Transition Town Kinsale

Bronwyn Slater finds out what the Transition Kinsale group have been up to.


The Transition movement began in Kinsale, Co. Cork in 2005 when Rob Hopkins, a teacher at Kinsale College of Further Education, wrote the ‘Kinsale Energy Descent Action Plan’ – an exploration of the ways in which the community in Kinsale could prepare for the challenges of peak oil.  Hopkins later travelled to the UK and formed Transition Totnes, and from there numerous transition groups sprang up around the world.

The Transition Town Kinsale group was started by Louise Rooney who took the Energy Descent Action Plan and developed it as a community project.  She persuaded the local council to adopt the plan, and with their help a community garden was established and funding was made available for advertising which helped spread the word about this new movement.  The group is focused on the following 5 main areas:  Food, Energy, Education, Transport and Health.

Kinsale, County Cork
Kinsale, County Cork

“Our food projects have been the most successful“, says Klaus Harvey, the current co-ordinator of the group.  I caught up with Klaus in Kinsale recently for a cup of tea and a chat in this most picturesque and charming of Irish towns.  The group runs a community garden and they hold workshops and open days where people are shown how to grow their own produce such as fruit trees and vegetables.   They also plant edible walkways where herbs and fruits are available for people to pick and eat as they please, and they operate a ‘roving gardens’ initiative whereby volunteers go directly to people’s homes and help them plant a garden to grow their own produce.

In 2007 the group launched a ‘50 mile meal’ award.  Meals must be composed entirely of produce grown within a 50 mile radius of the town, and restaurants and other food outlets can take part in the scheme and there is an award for the winner.

They are also involved in a community supported agriculture (CSA) scheme where they link with local farmers who supply their produce directly.  Consumers pay a portion of their yearly vegetable cost up front.  This money goes directly towards buying seeds and equipment and is aimed at creating sustainable livelihoods for local producers. This system of direct marketing means the members of the scheme receive their food at a very reasonable and fair price as the supermarkets and shops (ie. the middle-men) are removed.

Their energy projects have also been successful, and each year they mark Earth Hour with a candlelit parade through the town.  Their Energy Awareness Program encourages people to reduce the amount of electricity and heating they use.  People are encouraged to insulate their homes, turn off appliances and install solar panels.  These measures help save money on bills and are also good for the environment and sustainability.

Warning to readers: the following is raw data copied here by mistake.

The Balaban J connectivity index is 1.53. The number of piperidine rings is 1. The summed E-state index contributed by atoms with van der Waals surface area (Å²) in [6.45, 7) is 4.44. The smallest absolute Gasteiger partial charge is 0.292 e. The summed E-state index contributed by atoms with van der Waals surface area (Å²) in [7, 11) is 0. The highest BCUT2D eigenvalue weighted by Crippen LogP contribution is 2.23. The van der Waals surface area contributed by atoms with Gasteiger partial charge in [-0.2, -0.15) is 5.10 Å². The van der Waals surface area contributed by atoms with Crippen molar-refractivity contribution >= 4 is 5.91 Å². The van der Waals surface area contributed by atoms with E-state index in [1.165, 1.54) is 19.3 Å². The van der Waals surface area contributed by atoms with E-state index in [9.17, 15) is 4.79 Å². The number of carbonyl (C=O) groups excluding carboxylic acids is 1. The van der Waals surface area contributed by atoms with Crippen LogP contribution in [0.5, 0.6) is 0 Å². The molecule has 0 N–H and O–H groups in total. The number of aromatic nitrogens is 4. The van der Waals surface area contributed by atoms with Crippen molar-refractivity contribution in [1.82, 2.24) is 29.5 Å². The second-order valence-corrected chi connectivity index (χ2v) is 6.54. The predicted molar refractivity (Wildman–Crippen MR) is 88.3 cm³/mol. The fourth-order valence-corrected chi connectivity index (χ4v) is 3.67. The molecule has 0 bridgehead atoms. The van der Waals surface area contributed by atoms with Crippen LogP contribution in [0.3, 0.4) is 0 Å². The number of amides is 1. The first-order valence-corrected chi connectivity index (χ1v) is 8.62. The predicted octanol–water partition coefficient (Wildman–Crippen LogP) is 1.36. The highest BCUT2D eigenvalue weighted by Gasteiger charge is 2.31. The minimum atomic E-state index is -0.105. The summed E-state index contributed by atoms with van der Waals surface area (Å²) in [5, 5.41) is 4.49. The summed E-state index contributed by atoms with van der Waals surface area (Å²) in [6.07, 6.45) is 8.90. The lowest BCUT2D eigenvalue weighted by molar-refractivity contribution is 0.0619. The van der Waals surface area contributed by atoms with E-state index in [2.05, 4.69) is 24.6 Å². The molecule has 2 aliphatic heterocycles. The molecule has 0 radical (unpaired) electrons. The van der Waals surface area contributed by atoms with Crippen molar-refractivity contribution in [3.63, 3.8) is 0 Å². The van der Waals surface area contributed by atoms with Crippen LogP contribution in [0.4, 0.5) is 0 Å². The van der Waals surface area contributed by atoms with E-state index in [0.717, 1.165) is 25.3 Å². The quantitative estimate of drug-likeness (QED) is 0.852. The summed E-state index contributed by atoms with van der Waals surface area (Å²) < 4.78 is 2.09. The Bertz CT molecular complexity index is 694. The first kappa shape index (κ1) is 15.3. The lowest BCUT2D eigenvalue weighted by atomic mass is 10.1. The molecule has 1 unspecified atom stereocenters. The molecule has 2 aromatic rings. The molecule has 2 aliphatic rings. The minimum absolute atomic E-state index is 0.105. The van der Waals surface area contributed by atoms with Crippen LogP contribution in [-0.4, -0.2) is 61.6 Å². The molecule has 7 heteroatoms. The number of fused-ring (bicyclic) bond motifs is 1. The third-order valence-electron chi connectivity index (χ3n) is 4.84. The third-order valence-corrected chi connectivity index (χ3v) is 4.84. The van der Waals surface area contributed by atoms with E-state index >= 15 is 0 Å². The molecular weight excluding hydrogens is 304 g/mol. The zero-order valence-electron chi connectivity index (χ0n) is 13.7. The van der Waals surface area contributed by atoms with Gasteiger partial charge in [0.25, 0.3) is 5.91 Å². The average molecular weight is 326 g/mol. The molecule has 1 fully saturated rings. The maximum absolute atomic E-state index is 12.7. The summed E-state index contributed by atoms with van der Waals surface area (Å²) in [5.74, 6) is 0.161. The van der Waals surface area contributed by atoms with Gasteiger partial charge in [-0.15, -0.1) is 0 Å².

Volunteers from the group also operate an Education for Sustainability project.  They go into schools and teach the children how to grow their own fruit and vegetables.  “The kids love it and the schools themselves are very welcoming of the initiative”, says Klaus.

In an attempt to reduce the use of cars and promote cycling the group has installed cycle paths and created pedestrian streets in the town.

They also run a Spring Fair and an Autumn Food Fest – both of which include workshops, talks, a local food cafe and information on growing your own fruit and vegetables.  People bring their own homemade preserves and chutneys as well as juices made from locally grown fruit.  There is a great feeling of community at these events.  The group also conducts talks, nature walks, foraging and workshops on making your own homemade shampoos and toothpastes, etc.

Klaus’s advice for anyone wishing to start a transition group in their own locality is to put up signs in places like health shops, and to do some awareness-raising events such as film screenings and talks.  “You really need a committed core group of people when you start off”, he says.  It is important to try to spread the work of organising among a number of people so that one person is not doing all the work.

Klaus also points out that not enough people in Ireland seem to be aware of the dangers posed by peak oil and of the need to build community, sustainability and local resilience.  “Other EU countries like Germany and Denmark are way ahead of us in this regard and the governments in these countries are giving their backing to local movements toward self-sufficiency”, he says.

“The feeling of self-sufficiency is a powerful one”, says Klaus, as he describes the first time he ate some porridge made from oats that were locally grown and hulled.  He is more than happy to give advice to anyone interested in starting their own transition group.  You can contact him via the website:




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